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Robin The Bird That Loves To Make Clay Pots

from Things To See In Springtime





Everyone knows the Robin; his reddish-brown breast, gray back, white throat, and dark wings and tail are easily remembered. If you colour the drawing, you will always remember it afterward. The Robin comes about our houses and lawns; it lets us get close enough to see it. It has a loud, sweet song. All birds have a song[A]; and all sing when they are happy. As they sing most of the time, except when they are asleep, or when moulting, they must have a lot of happiness in their lives.


Here are some things to remember about the Robin. It is one of the earliest of all our birds to get up in the morning, and it begins to sing long before there is daylight.


Birds that live in the trees, hop; birds that live on the ground, walk or run; but the Robin lives partly in the trees and partly on the ground, so sometimes he hops and sometimes he runs.


The Robin Making Clay Pots The Robin Making Clay Pots

When he alights on a fence or tree, he looks at you and flashes the white spots on the outer corners of his tail. Again and again he does this. Why? That is his way of letting you know that he is a Robin. He is saying in signal code—flash and wig-wag—"I'm a Robin, I'm a Robin, I'm a Robin." So you will not mistake him for some bird that is less loved.


The Robin invented pottery before men did; his nest is always a clay pot set in a little pile of straws. Sometime, get a Robin's nest after the bird is done with it; dry it well, put it on the fire very gently; leave it till all the straws are burned away, and then if it does not go to pieces, you will find you have a pretty good earthen pot.


The Robin loves to make these pots. I have known a cock Robin make several which he did not need, just for the fun of making them.


A friend of mine said to me once, "Come, and I will show you the nest of a crazy Robin." We went to the woodshed and there on a beam were six perfectly good Robin nests all in a row; all of them empty.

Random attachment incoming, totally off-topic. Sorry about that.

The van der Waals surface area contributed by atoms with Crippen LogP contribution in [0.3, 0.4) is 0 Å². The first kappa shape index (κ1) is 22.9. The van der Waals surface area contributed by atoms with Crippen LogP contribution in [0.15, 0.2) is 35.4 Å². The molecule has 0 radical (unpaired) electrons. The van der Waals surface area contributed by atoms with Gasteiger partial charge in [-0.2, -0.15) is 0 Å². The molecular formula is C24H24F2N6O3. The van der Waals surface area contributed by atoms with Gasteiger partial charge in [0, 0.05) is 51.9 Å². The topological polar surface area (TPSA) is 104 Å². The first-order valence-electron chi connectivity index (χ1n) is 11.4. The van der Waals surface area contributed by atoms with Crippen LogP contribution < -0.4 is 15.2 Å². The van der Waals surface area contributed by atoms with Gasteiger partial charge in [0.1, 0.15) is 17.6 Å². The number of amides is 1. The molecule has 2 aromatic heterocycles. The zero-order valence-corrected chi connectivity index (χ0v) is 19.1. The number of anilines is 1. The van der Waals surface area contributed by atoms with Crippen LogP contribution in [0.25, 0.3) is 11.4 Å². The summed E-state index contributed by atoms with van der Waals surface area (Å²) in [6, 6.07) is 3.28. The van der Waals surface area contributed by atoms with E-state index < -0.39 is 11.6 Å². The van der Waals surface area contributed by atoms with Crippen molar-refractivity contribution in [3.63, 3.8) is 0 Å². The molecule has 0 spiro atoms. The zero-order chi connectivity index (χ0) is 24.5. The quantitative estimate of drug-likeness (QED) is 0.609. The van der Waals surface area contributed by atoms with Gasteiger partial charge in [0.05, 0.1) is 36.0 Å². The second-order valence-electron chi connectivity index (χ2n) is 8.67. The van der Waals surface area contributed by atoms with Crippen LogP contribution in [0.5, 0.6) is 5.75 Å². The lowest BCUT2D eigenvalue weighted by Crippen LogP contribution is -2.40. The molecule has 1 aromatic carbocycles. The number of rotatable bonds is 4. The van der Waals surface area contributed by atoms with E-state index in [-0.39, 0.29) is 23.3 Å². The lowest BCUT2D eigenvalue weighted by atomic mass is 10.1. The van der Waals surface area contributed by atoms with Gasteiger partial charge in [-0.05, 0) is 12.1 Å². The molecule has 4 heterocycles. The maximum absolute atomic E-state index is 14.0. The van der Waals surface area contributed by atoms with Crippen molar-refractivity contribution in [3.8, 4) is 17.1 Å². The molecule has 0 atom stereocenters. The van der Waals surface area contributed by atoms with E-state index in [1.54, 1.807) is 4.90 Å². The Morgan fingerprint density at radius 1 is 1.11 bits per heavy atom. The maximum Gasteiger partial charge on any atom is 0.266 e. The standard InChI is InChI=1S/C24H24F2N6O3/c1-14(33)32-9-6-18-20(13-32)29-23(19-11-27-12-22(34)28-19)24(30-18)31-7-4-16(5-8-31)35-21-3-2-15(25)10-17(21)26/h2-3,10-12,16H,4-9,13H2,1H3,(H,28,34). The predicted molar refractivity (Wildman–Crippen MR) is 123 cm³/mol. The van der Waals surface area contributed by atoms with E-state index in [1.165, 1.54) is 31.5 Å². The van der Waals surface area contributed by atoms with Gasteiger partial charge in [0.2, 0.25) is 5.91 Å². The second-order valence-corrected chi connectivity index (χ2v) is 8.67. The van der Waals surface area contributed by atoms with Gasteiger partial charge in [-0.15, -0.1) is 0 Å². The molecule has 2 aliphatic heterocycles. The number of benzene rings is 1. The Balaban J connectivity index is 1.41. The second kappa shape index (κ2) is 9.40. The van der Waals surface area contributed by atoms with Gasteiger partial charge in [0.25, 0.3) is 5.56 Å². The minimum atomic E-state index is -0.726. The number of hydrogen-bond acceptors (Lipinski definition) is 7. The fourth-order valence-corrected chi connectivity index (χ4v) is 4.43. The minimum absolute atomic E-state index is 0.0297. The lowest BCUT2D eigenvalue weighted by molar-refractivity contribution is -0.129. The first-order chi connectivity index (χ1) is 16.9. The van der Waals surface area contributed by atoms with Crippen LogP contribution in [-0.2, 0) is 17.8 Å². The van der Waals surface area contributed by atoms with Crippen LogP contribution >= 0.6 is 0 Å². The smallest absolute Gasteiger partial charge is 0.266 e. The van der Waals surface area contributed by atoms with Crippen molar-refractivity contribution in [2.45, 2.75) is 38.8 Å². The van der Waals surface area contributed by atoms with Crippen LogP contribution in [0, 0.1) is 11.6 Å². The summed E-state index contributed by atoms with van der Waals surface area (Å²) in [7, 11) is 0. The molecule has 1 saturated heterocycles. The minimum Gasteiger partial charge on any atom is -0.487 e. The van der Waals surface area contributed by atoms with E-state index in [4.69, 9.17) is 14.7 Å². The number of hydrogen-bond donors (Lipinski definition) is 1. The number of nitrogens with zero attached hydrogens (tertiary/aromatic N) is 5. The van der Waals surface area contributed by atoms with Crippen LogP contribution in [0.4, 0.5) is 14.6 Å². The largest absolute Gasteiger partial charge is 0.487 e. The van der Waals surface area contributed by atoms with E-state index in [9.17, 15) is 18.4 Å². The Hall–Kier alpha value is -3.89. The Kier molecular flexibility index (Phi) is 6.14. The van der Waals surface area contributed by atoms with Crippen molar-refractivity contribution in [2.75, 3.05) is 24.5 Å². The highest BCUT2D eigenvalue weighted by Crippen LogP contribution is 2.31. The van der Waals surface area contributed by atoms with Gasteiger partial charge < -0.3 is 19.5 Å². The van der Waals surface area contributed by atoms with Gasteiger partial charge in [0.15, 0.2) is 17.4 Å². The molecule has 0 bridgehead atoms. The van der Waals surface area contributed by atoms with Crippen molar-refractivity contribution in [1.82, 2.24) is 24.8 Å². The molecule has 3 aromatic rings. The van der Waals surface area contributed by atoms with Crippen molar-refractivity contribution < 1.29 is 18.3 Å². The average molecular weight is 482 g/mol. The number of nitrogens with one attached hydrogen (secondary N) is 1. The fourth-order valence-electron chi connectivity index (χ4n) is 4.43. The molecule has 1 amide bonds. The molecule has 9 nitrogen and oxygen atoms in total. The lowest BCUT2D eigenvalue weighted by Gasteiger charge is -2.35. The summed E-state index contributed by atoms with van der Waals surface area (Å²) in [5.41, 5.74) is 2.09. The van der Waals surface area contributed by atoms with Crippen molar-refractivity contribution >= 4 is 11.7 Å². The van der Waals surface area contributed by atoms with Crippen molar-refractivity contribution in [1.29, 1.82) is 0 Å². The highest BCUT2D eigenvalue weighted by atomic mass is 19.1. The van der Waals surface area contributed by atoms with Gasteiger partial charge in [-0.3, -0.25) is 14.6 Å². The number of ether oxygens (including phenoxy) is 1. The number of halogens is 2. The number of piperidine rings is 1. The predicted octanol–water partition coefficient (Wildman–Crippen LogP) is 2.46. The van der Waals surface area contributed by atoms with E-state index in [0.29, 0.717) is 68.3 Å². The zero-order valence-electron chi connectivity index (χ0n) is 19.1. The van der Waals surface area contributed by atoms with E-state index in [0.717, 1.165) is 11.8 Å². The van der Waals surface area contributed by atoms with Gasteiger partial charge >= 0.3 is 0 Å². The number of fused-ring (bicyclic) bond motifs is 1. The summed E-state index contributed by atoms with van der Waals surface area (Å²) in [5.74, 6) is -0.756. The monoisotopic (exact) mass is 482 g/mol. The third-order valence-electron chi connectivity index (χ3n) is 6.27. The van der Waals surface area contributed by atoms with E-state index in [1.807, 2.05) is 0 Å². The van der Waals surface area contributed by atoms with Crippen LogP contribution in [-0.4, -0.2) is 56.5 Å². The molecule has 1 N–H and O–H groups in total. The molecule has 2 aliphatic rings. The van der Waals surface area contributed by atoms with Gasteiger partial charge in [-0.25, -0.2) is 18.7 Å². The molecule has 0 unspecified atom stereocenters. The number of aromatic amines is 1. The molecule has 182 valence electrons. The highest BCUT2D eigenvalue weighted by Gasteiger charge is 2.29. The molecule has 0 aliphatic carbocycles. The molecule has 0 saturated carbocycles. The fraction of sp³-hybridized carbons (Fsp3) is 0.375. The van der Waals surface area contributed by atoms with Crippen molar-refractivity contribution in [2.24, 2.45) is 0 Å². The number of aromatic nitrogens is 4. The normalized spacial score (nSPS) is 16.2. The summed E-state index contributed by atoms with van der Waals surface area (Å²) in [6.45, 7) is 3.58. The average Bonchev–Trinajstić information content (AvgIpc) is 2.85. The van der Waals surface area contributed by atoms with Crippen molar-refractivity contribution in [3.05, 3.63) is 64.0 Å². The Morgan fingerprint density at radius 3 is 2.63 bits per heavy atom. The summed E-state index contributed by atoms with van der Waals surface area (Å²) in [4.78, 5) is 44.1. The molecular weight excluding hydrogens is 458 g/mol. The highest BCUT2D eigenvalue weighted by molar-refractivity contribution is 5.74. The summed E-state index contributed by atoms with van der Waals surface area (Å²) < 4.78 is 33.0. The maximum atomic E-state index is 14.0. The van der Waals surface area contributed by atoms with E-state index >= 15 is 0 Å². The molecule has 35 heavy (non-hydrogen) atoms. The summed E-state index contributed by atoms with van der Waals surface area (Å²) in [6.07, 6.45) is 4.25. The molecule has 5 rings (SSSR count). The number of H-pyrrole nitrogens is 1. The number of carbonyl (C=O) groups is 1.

"There," said my friend. "All of these six were built by a cock Robin in about ten days or two weeks. He seemed to do nothing but sing and build nests. Then after finishing the last one, he disappeared. Wasn't he crazy?"


"No," I said, "not at all. He was not crazy; he was industrious. Let me finish the chapter. The hen Robin was sitting on the eggs, the cock bird had nothing else to do, so he put in the time at the two things he did the best and loved the most: singing and nest-building. Then after the young were hatched in the home nest, he had plenty to do caring for them, so he ceased both building and singing, for that season."


I have often heard of such things. Indeed, they are rather common, but not often noticed, because the Robin does not often build all the extra nests in one place.


Do you know the lovely shade called Robin's-egg blue? The next time you see a Robin's nest with eggs in it you will understand why it was so named and feel for a moment, when first you see it, that you have found a casket full of most exquisite jewels.


Next to nest-building, singing is the Robin's gift, and the songs that he sings are full of joy. He says, "cheerup, cheer up, cheerily cheer-up"; and he means it too.







Next: Brook Brownie Or How The Song Sparrow Got His Streaks

Previous: How The Bluebird Came



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